In this very engaging TEDx video, Celeste Headlee – journalist, author and public speaker – shares her 10 Tips for Better Conversations.
Watch the video now, but if English is not your first language, please scroll down for our vocabulary expansion listbefore you view the video.
Conversational fluency is important, right? We all know that. And we know it is even harder to converse well in our second language. But the beauty of these tips is that these “rules” transcend language; these tips will work for you regardless of the language you are speaking. But if English is not your first language, our vocabulary notes may help you better understand the tips.
What are Celeste’s Ten Tips for Better Conversations? How can she help you talk and listen…. better? I know it sounds simple, but (surprise!) you may not be doing it very well. Please see her tips below with our English vocabulary expansion notes.
Don’t multitask: (=don’t do several things at the same time) Example: don’t talk, apply makeup and check your phone at the same time. When you are speaking with someone, show them some respect and give them your undivided attention.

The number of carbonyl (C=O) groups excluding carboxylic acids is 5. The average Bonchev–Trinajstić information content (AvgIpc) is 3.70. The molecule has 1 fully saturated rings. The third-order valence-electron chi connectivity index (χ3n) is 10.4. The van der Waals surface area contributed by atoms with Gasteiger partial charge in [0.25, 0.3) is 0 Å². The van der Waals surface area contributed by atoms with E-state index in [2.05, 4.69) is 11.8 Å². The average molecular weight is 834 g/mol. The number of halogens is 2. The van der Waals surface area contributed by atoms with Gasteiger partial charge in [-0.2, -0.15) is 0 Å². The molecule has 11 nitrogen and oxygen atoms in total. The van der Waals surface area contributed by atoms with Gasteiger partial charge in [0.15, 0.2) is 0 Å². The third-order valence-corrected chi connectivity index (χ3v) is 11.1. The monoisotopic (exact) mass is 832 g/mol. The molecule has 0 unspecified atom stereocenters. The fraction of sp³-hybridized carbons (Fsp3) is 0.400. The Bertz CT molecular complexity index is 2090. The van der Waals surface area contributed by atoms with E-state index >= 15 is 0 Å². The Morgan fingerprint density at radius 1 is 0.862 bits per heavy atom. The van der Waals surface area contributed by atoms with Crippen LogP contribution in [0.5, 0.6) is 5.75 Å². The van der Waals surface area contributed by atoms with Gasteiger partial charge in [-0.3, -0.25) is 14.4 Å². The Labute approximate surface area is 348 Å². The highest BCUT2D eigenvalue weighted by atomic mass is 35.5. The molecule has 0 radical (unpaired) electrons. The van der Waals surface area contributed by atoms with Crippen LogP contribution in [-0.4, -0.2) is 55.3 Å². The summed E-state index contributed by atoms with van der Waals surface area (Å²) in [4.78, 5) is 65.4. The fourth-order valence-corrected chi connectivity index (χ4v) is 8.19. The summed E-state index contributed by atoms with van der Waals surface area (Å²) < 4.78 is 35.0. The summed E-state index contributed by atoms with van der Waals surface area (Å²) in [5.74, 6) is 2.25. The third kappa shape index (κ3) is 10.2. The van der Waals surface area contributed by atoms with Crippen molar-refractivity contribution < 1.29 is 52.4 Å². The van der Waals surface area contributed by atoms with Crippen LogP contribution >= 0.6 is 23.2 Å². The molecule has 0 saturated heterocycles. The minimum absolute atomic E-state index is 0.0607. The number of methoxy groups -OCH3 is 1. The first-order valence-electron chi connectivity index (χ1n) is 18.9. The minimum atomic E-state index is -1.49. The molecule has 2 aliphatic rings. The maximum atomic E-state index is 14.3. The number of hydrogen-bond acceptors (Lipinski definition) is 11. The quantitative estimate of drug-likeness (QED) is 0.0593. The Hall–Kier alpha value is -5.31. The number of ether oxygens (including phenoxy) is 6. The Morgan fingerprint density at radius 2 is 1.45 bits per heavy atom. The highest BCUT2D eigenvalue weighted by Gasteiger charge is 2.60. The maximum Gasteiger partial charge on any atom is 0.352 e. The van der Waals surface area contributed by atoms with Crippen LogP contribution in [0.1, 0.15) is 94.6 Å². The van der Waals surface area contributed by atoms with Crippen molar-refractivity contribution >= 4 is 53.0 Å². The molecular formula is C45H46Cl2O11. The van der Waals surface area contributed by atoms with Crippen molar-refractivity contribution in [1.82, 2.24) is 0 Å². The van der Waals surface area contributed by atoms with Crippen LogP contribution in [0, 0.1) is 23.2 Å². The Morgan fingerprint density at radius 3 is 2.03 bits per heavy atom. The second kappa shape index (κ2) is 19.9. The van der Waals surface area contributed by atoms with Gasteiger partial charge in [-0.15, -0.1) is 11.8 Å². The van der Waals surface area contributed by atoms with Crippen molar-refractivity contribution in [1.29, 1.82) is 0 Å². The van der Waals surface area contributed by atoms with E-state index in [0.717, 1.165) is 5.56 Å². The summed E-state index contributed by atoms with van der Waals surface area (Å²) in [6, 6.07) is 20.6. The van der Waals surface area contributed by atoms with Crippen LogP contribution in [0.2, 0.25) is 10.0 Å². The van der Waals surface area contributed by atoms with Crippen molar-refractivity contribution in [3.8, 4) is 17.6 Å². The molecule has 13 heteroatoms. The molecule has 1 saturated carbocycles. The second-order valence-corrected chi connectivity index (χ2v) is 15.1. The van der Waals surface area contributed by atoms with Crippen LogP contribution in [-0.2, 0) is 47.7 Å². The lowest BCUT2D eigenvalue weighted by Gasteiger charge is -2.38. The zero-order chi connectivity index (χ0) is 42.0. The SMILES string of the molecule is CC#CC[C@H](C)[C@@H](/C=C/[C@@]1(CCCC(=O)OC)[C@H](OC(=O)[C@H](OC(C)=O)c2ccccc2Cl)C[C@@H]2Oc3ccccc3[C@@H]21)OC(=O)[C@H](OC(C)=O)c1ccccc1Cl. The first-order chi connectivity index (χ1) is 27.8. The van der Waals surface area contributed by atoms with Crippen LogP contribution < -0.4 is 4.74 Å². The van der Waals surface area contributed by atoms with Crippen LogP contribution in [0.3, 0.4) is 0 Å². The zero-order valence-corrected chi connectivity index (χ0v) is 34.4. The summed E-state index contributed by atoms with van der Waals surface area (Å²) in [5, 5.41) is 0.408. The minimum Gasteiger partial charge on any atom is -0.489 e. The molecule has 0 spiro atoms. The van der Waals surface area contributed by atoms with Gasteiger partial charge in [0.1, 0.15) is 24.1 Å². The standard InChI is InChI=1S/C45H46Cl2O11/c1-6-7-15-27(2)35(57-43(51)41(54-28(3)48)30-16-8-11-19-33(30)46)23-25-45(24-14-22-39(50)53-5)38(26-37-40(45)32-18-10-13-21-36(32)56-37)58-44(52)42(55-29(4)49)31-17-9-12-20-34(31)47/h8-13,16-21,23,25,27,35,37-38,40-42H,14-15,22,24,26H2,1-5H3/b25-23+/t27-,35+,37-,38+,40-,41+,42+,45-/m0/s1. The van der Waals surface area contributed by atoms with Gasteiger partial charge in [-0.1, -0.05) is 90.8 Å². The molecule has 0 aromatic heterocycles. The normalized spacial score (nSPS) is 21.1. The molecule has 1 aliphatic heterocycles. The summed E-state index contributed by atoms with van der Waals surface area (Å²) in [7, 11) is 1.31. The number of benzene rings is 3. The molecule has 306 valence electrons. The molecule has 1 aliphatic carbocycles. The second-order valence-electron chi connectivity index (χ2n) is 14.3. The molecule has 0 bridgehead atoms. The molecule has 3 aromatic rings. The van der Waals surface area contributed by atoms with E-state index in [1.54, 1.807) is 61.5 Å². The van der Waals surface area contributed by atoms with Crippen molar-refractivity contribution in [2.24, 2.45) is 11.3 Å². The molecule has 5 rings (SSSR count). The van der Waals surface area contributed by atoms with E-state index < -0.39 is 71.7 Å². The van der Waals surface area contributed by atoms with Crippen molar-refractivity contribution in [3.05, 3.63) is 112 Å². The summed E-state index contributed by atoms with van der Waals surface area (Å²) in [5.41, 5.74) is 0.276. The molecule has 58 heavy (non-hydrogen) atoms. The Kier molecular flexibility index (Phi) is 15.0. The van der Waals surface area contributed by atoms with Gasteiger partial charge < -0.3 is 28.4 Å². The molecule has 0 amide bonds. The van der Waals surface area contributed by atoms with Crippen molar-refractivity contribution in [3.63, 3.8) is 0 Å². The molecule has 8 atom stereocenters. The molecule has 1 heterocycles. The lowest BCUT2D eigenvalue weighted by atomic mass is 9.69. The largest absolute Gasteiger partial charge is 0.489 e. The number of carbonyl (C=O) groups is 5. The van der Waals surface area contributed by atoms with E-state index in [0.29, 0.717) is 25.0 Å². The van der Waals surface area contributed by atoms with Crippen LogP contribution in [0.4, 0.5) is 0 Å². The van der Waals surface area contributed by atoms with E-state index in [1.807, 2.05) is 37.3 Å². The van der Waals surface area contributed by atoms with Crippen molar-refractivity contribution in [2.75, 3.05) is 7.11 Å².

Don’t pontificate: (=don’t lecture). Don’t try to browbeat (=bully with an arrogant, “I am an expert” manner) someone into your POV (point of view). You are not a professor speaking to a class. And please don’t share excessive facts and details. That gets boring.
Use open-ended questions: Avoid questions that can be answered with yes or no.
Go with the flow: Be flexible and allow the conversation to develop organically.
If you don’t know, say that you don’t know. Be authentic. Never try to BS your way around a subject you do not know. Honesty is refreshing!
Don’t equate your experience with theirs: Do not – the first time the other person pauses for breath – tell them how the exact same thing happened to you! While sharing common experiences certainly has its place, wait until the right moment to say, “me too.”
Try not to repeat yourself. Don’t repeat yourself. Don’t say the same thing. Again and again. Don’t do it. See how annoying that is?
Stay out of the weeds: Avoid needless detail. It gets boring and can dilute your point.
Listen: Listening is the golden rule of conversation, and listening well is an art. Check out any of Julian Treasure’s books or videos to learn about becoming a better listener.
Be brief: Conversation is like tennis. You can’t just hang onto the ball; you have to hit the ball back to the other guy. 😉 With the possible exception of great storytellers, if you speak too long, you will lose the listener’s attention.